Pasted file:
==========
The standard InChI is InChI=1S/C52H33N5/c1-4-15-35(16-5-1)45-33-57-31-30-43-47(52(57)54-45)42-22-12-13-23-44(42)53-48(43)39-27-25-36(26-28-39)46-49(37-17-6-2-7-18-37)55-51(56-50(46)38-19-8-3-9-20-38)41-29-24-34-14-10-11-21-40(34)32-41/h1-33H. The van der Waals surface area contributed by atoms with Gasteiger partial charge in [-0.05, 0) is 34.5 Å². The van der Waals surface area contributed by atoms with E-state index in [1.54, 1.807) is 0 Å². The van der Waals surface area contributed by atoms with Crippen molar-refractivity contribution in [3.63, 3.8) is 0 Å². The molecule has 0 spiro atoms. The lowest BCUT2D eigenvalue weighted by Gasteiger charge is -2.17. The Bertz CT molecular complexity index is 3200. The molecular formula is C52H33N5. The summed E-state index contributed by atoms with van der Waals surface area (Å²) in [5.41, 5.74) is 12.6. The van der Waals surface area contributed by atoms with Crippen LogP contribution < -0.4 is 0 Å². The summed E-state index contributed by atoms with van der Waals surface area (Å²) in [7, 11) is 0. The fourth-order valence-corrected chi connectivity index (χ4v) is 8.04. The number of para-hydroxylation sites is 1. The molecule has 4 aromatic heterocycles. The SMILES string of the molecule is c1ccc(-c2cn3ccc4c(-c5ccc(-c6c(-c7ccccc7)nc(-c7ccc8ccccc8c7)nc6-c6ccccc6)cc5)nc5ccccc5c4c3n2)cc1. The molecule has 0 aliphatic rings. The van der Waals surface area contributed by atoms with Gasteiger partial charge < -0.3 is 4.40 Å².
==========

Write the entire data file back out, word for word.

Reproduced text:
The standard InChI is InChI=1S/C52H33N5/c1-4-15-35(16-5-1)45-33-57-31-30-43-47(52(57)54-45)42-22-12-13-23-44(42)53-48(43)39-27-25-36(26-28-39)46-49(37-17-6-2-7-18-37)55-51(56-50(46)38-19-8-3-9-20-38)41-29-24-34-14-10-11-21-40(34)32-41/h1-33H. The van der Waals surface area contributed by atoms with Gasteiger partial charge in [-0.05, 0) is 34.5 Å². The van der Waals surface area contributed by atoms with E-state index in [1.54, 1.807) is 0 Å². The van der Waals surface area contributed by atoms with Crippen molar-refractivity contribution in [3.63, 3.8) is 0 Å². The molecule has 0 spiro atoms. The lowest BCUT2D eigenvalue weighted by Gasteiger charge is -2.17. The Bertz CT molecular complexity index is 3200. The molecular formula is C52H33N5. The summed E-state index contributed by atoms with van der Waals surface area (Å²) in [5.41, 5.74) is 12.6. The van der Waals surface area contributed by atoms with Crippen LogP contribution < -0.4 is 0 Å². The summed E-state index contributed by atoms with van der Waals surface area (Å²) in [7, 11) is 0. The fourth-order valence-corrected chi connectivity index (χ4v) is 8.04. The number of para-hydroxylation sites is 1. The molecule has 4 aromatic heterocycles. The SMILES string of the molecule is c1ccc(-c2cn3ccc4c(-c5ccc(-c6c(-c7ccccc7)nc(-c7ccc8ccccc8c7)nc6-c6ccccc6)cc5)nc5ccccc5c4c3n2)cc1. The molecule has 0 aliphatic rings. The van der Waals surface area contributed by atoms with Gasteiger partial charge < -0.3 is 4.40 Å².